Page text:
Attorney Rich Vaughn is founder and principal of International Fertility Law Group, one of the world’s largest and best-known law firms focused exclusively on assisted reproductive technology, or ART, including in vitro fertilization (IVF), surrogacy, sperm donation or egg donation. Rich is co-author of the book “Developing A Successful Assisted Reproduction Technology Law Practice,” American Bar Association Publishing, 2017.

Peiya Wang
Paralegal (律师助理)

Peiya Wang joined IFLG as a paralegal in 2015, where she manages surrogacy, egg donation and parental establishment cases and provides translation services for many of IFLG’s international clients. Peiya received her bachelor’s degree from Beijing Technologies and Business University, where she majored in Marketing. She moved to the United States in 2012 to attend Northeast University in Boston, Massachusetts, receiving a Master of Science degree in Global Studies and International Affairs in 2014. Peiya moved to Los Angeles in 2015 and received her paralegal certification from UCLA Extension. When away from the office, Peiya is a dragon boat paddler and a ballroom dancer, where she favors Rumbas and Cha-chas. She is fluent in Mandarin and English.

Luis Sosa

Luis R. Sosa joined IFLG as a paralegal in 2016, where he enjoys pursuing his passion for family and reproductive law. While working toward his bachelor’s degree at Florida International University, Luis worked as a paralegal and legal assistant for family law litigation firms in Miami and Washington, D.C. As a paralegal and case manager for IFLG, Luis, who is bilingual in English and Spanish, manages surrogacy, egg donation and other reproductive law cases. In addition to spending time with husband Randy and dog Marty, Luis enjoys being outdoors and appreciating the arts.

Toni Hughes

After receiving her B.S. in Business Management, Toni joined IFLG to pursue her dream of working in the legal field. As a Paralegal with over 10 years of experience in the assisted reproduction technology field, Toni is our Managing Paralegal, responsible for training and managing our paralegal staff. From drafting legal documents to assisting our clients with post-birth matters, Toni embraces the challenge of learning something new in this field each day. Besides spending time with her son, Jordan, Toni enjoys exploring new things, cooking, spending time with family and friends, and serving as a Youth Advisor for “Next Generation.”

Miesha Cowart
Financial Coordinator

Miesha Cowart joined IFLG as a financial specialist in 2014 following a successful career in development and business finance. Miesha previously worked for 10 years in the construction industry as a controller and for 13 years as Development Coordinator for the non-profit U.S. Fund for UNICEF. In her free time, Miesha works with “Next Generation” at her church. “They are my heartbeats!” she says of the youth in her community.


Kim has over 25 years of experience in the legal field and has worked exclusively in surrogacy and assisted reproduction law since 1999. Kim is a senior case manager of surrogacy and egg donation cases, and is also responsible for managing parental establishment cases and interacting with IFLG’s Of Counsel attorneys across the country. With three children of her own, Kim understands the importance of family and finds working in this area of law a rewarding experience.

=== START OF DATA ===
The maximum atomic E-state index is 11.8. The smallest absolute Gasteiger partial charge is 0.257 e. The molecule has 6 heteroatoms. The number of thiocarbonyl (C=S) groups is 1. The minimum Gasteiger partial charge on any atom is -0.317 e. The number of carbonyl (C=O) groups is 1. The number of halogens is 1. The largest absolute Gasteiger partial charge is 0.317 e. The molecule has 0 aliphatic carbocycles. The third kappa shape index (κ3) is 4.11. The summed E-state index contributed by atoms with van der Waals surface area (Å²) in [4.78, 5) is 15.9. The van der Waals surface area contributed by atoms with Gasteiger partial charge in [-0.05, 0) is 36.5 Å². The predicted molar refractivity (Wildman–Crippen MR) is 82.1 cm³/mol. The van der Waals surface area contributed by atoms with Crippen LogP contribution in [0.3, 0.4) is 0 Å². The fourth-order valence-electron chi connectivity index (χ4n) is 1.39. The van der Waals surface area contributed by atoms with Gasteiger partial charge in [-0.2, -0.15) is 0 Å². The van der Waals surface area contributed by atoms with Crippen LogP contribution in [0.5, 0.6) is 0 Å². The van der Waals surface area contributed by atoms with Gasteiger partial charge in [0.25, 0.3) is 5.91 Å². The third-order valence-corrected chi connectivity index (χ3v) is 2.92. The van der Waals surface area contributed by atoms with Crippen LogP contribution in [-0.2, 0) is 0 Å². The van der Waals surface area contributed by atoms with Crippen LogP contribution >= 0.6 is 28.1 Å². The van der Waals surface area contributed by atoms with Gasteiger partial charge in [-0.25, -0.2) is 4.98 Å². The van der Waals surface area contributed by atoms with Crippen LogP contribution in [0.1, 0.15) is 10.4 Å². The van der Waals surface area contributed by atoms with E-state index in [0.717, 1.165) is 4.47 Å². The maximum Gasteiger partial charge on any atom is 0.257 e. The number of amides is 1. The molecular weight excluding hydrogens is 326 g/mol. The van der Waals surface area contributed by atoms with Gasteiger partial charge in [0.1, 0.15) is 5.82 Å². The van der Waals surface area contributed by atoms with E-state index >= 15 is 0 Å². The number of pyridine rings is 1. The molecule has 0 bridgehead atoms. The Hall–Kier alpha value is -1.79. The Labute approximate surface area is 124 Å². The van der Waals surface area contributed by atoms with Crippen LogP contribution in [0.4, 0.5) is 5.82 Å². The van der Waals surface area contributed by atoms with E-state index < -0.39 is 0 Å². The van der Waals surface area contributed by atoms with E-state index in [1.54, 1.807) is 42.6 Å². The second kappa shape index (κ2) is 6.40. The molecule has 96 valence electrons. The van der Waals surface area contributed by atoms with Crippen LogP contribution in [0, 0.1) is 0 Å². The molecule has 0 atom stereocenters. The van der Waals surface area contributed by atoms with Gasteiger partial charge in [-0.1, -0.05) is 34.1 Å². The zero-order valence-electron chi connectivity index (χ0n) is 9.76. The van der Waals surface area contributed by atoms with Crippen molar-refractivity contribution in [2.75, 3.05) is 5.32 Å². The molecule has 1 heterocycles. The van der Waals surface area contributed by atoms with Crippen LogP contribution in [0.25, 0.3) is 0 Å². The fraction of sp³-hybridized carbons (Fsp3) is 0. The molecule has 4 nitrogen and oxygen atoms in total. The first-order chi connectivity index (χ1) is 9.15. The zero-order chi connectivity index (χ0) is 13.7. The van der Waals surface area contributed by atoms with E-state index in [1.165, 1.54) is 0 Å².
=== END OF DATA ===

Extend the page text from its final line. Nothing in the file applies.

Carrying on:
Rich Vaughn

Attorney Rich Vaughn combined his personal passion as a father of twin boys born via assisted reproductive technology (ART) with more than 20 years of experience in business and technology law to build International Fertility Law Group. Today IFLG is one of the most successful and best-known law firms in the world focused exclusively on fertility law, helping thousands of intended parents through empathetic listening, compassionate guidance, and unmatched legal expertise. As an advocate for reproductive freedom, Rich also contributes his knowledge and time to improving the understanding and practice of ART law, most recently as a founder of and speaker at the first Cambridge University International Surrogacy Symposium held in June 2019, as immediate past chair of the American Bar Association ART Committee, and as a popular presenter to law schools, faculty and advocacy organizations all over the world.

Elizabeth Tamayo

Elizabeth received her Bachelors of Science degree in Criminal Justice from California State University of Los Angeles. Shortly after graduating, she continued her education at the University of California, Los Angeles where she obtained her Paralegal certificate. Elizabeth is fluent in Spanish and has been in the legal field since 2009. She is excited to be a part of the IFLG Team helping families realize their dreams.

Sunny Chien

Sunny joined IFLG as a paralegal in 2017, where she manages surrogacy, egg donation and parental establishment cases for many of IFLG’s international clients. She holds a Bachelor of Arts degree in Philosophy from California State University of Los Angeles, where she graduated cum laude. Sunny is bilingual in English and Mandarin and has extensive experience as a legal assistant and paralegal at Los Angeles-area law firms. She is excited to be part of the IFLG team. In her spare time, Sunny enjoys spending time with her family and their dog, going to the beach, cooking, and being outdoors.

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Molly O'Brien

Fertility law attorney Molly O’Brien began working in the field of assisted reproduction technology (ART) in 2005, at an egg donation agency and a surrogacy agency where she became familiar with all aspects of in-vitro fertilization, egg donation and the financial aspects of surrogacy. Since becoming an attorney in 2011, Molly has drafted and negotiated surrogacy, egg donation, sperm donation embryo donation agreements for hundreds of her clients all over the world.